14. Paul Blumenthal, The Citizens United Effect: 40 Percent of Outside Money Made Possible by Supreme Court Ruling, Sunlight Foundation (Nov. 4, 2010).

15. Robert Maguire, How 2014 Is Shaping Up to Be the Darkest Money Election to Date, Ctr. for Responsive Politics (Apr. 30, 2014).

16. Interview with Ann Ravel, Chair, Federal Election Commission (Nov. 3, 2015).

17. Interview with Frederick A.O. Schwarz, Chief Counsel Brennan Center for Justice at NYU School of Law (July 21, 2015) (“After Citizens United, investors don’t know if companies are spending in politics.”).

18. Interview with Trevor Potter, President Campaign Legal Ctr. (July 27, 2015).

19. Ciara Torres-Spelliscy, Courts Shine Light on Dark Money, Brennan Ctr. Blog (May 26, 2015).

20. Kim Barker, Dark Money Groups Pay $1 Million in Fines in California Case, Pro Publica (Oct. 24, 2013), (“the Center to Protect Patient Rights conceded it was responsible for funneling $11 million through Americans for Responsible Leadership to a political committee … The Center to Protect Patient Rights also gave an additional $4 million to another dark money group, the American Future Fund …”).

21. Kim Barker, Rick Young & Emma Schwartz, Dark Money Group’s Donors Revealed, Frontline (Nov. 5, 2012, 10:18 am ET), (“The WTP bank records … show that the group raised almost $1.1 million from other social welfare nonprofits, corporations, a political committee and individuals. It received $650,000 from the nonprofits, $70,000 from an Oklahoma businessman and his company and $50,000 from a Colorado homebuilder.”).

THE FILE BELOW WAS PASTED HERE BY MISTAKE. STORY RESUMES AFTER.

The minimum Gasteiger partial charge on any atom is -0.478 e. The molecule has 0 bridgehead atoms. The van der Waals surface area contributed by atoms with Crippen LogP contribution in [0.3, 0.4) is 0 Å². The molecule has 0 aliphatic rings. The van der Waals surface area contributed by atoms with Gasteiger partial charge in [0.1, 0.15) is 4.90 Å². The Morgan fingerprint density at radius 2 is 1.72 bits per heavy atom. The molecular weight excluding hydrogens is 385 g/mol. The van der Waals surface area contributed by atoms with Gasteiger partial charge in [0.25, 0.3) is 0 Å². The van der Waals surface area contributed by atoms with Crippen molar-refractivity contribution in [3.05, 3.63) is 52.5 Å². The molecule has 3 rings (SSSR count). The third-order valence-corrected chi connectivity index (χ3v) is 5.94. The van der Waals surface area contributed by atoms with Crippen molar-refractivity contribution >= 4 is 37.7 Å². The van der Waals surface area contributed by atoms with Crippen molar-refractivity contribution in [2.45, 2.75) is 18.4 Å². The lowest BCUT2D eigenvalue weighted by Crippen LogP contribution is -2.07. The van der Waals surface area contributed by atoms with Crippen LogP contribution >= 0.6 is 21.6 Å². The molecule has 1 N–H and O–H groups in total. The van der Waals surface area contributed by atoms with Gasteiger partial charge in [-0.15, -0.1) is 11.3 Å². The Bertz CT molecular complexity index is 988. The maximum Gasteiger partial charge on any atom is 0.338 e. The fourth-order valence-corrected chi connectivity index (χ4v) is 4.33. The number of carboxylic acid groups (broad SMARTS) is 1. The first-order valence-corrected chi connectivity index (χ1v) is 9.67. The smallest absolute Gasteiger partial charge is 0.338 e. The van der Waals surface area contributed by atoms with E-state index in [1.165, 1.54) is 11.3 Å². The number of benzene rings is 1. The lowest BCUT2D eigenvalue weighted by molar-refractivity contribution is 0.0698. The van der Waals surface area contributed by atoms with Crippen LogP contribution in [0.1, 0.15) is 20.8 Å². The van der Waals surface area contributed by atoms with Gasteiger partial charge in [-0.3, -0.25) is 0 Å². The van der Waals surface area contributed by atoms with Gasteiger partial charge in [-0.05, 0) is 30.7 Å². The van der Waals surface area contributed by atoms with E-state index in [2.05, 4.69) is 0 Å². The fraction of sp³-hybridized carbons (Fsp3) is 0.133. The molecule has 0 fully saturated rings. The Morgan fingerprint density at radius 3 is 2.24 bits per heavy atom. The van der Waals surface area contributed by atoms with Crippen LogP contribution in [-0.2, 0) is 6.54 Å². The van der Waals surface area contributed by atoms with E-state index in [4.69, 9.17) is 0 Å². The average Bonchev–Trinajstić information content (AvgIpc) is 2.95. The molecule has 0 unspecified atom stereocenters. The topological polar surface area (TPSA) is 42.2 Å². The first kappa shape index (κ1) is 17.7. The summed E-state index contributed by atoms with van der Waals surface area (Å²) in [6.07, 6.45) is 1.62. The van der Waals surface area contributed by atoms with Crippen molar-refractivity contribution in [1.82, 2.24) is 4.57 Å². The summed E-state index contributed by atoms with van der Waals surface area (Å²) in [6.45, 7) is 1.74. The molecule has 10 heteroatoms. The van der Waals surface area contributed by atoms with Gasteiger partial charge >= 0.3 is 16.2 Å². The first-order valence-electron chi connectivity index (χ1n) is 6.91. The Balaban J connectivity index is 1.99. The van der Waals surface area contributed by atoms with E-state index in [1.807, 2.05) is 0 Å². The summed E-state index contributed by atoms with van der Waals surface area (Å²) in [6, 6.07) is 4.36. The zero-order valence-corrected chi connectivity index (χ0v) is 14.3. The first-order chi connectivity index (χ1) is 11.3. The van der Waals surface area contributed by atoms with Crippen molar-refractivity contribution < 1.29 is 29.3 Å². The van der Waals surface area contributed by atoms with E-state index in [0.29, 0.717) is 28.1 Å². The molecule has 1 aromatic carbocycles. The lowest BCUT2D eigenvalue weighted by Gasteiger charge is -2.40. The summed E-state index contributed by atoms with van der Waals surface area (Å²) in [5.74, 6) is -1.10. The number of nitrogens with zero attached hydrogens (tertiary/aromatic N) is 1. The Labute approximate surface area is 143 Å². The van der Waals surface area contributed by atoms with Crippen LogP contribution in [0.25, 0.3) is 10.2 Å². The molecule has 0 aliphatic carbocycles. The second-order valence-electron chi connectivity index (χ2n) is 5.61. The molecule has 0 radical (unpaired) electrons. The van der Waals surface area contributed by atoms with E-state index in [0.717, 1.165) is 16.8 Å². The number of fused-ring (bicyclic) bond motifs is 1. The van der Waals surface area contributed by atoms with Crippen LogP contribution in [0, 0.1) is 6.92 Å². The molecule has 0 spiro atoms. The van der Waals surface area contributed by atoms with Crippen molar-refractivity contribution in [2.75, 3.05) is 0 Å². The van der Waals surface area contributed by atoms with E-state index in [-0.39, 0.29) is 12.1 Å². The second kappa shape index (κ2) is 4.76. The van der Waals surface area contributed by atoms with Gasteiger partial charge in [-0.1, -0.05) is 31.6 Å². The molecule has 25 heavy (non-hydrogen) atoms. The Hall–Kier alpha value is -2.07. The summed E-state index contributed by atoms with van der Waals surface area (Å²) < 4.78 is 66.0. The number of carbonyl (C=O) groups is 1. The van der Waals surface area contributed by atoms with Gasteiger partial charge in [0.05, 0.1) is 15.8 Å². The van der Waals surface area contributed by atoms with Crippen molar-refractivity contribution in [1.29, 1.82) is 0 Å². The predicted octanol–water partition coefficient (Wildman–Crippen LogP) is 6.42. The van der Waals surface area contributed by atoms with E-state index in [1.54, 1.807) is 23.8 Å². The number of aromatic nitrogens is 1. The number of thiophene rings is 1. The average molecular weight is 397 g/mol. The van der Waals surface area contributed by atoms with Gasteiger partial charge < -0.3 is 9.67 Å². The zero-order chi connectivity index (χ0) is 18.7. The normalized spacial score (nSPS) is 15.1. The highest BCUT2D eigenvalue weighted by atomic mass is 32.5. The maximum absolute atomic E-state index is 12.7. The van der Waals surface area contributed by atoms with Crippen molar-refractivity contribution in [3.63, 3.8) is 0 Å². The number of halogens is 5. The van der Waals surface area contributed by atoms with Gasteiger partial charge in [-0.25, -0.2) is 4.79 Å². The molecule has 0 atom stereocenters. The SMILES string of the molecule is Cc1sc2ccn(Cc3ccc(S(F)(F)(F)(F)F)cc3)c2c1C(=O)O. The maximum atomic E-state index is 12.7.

22. Interview with Lisa Graves,Executive Director Center for Media & Democracy (July 17, 2015).

Ciara Torres-Spelliscy

Ciara Torres-Spelliscy, a Brennan Center Fellow and a professor at Stetson University College of Law, is the author of Corporate Citizen? and Safeguarding Markets from Pernicious Pay to Play: A Model Explaining Why the SEC Regulates Money in Politics. She's a former board member of the National Institute of Money in State Politics. Follow her on Twitter: @ProfCiara.